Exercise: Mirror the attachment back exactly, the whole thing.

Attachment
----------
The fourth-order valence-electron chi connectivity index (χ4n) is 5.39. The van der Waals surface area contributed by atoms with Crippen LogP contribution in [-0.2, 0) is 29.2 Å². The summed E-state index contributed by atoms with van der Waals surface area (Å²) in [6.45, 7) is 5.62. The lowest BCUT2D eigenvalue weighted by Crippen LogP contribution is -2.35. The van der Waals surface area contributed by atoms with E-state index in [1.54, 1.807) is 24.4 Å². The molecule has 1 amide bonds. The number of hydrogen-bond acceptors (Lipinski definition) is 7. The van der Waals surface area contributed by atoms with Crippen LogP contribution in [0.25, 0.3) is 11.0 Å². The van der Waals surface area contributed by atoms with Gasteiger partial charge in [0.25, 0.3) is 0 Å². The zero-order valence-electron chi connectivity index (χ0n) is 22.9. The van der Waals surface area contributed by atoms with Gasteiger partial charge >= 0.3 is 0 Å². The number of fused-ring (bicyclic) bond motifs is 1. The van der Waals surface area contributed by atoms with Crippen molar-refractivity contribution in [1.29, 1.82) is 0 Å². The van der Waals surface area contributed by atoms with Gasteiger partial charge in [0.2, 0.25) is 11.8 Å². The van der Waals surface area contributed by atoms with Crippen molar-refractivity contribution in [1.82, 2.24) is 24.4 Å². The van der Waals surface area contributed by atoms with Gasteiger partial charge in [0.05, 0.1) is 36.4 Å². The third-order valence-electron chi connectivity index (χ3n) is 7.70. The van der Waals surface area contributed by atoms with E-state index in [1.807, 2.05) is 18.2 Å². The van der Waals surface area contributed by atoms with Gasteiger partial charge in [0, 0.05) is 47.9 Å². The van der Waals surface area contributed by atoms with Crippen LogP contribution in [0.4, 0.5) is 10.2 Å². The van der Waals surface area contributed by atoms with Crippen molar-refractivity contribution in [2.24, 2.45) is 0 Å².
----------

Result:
The fourth-order valence-electron chi connectivity index (χ4n) is 5.39. The van der Waals surface area contributed by atoms with Crippen LogP contribution in [-0.2, 0) is 29.2 Å². The summed E-state index contributed by atoms with van der Waals surface area (Å²) in [6.45, 7) is 5.62. The lowest BCUT2D eigenvalue weighted by Crippen LogP contribution is -2.35. The van der Waals surface area contributed by atoms with E-state index in [1.54, 1.807) is 24.4 Å². The molecule has 1 amide bonds. The number of hydrogen-bond acceptors (Lipinski definition) is 7. The van der Waals surface area contributed by atoms with Crippen LogP contribution in [0.25, 0.3) is 11.0 Å². The van der Waals surface area contributed by atoms with Gasteiger partial charge in [0.25, 0.3) is 0 Å². The zero-order valence-electron chi connectivity index (χ0n) is 22.9. The van der Waals surface area contributed by atoms with Gasteiger partial charge >= 0.3 is 0 Å². The number of fused-ring (bicyclic) bond motifs is 1. The van der Waals surface area contributed by atoms with Crippen molar-refractivity contribution in [1.29, 1.82) is 0 Å². The van der Waals surface area contributed by atoms with Gasteiger partial charge in [0.2, 0.25) is 11.8 Å². The van der Waals surface area contributed by atoms with Crippen molar-refractivity contribution in [1.82, 2.24) is 24.4 Å². The van der Waals surface area contributed by atoms with Gasteiger partial charge in [0.05, 0.1) is 36.4 Å². The third-order valence-electron chi connectivity index (χ3n) is 7.70. The van der Waals surface area contributed by atoms with E-state index in [1.807, 2.05) is 18.2 Å². The van der Waals surface area contributed by atoms with Gasteiger partial charge in [0, 0.05) is 47.9 Å². The van der Waals surface area contributed by atoms with Crippen LogP contribution in [0.4, 0.5) is 10.2 Å². The van der Waals surface area contributed by atoms with Crippen molar-refractivity contribution in [2.24, 2.45) is 0 Å².